Liu Xiaobo (1955-2017), a prominent independent intellectual in China, was a long-time advocate of political reform and human rights in China and an outspoken critic of the Chinese communist regime.
Liu was born on December 28, 1955 in Changchun, Jilin. He received a BA in literature from Jilin University, and an MA and PhD from Beijing Normal University, where he also taught. In April 1989, he left his position as a visiting scholar at Columbia University to return to Beijing to participate in the 1989 Democracy Movement. On June 2, Liu, along with Hou Dejian, Zhou Duo, and Gao Xin, went on a hunger strike in Tiananmen Square to protest martial law and appeal for peaceful negotiations between the students and the government. In the early morning of June 4, 1989, the four attempted to persuade the students to leave Tiananmen Square. After the crackdown, Liu was held in Beijing’s Qincheng Prison until January 1991, when he was found guilty of ‘counter-revolutionary propaganda and incitement’ but exempted from punishment (NobelPrize.org).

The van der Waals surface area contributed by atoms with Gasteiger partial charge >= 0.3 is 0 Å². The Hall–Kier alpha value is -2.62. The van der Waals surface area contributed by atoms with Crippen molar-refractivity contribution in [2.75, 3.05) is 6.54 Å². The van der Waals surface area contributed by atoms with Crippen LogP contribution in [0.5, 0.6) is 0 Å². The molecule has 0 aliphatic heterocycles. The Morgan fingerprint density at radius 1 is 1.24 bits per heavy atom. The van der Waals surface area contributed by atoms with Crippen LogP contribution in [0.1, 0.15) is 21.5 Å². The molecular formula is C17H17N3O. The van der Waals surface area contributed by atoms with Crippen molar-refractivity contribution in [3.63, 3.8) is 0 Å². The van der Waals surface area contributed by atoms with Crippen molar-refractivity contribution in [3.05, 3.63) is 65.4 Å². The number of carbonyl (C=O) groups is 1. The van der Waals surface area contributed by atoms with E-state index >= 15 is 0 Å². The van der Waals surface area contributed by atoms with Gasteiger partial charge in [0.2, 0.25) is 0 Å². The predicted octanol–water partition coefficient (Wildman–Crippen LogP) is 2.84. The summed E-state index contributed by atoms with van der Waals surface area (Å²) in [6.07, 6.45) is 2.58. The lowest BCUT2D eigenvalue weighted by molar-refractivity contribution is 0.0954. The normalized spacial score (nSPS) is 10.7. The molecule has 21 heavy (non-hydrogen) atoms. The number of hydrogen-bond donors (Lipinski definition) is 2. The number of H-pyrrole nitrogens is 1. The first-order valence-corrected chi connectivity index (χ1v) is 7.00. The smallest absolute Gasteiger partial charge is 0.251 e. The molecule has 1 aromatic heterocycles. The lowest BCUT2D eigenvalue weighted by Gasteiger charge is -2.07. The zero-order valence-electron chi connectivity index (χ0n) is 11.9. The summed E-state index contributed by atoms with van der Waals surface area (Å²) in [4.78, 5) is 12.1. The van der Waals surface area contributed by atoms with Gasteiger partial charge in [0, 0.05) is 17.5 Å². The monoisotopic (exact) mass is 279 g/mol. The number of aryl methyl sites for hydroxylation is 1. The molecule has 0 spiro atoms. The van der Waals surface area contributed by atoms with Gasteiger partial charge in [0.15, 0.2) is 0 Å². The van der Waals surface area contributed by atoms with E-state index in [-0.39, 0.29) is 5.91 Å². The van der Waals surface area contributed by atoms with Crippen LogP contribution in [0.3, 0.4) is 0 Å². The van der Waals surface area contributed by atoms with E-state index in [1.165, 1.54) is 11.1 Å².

He was imprisoned again in a re-education through labor camp from 1996 to 1999 for criticising China’s policies towards Taiwan and Tibet’s spiritual leader, the Dalai Lama. Liu was sentenced in 2009 to 11 years in prison on ‘inciting subversion’ charges for his involvement with Charter ’08, a manifesto calling for political reforms in China. Liu served nearly eight years in a Liaoning prison until being transferred to a hospital in Shenyang, Liaoning province, in June 2017. He died on July 13 from complications of liver cancer.
In 2010, Liu was awarded the Nobel Peace Prize ‘for his long and non-violent struggle for fundamental human rights in China.’ Human Rights Watch honoured him with the 2010 Alison Des Forges Award for Extraordinary Activism for his fearless commitment to freedom of expression and freedom of assembly in China (Human Rights Watch).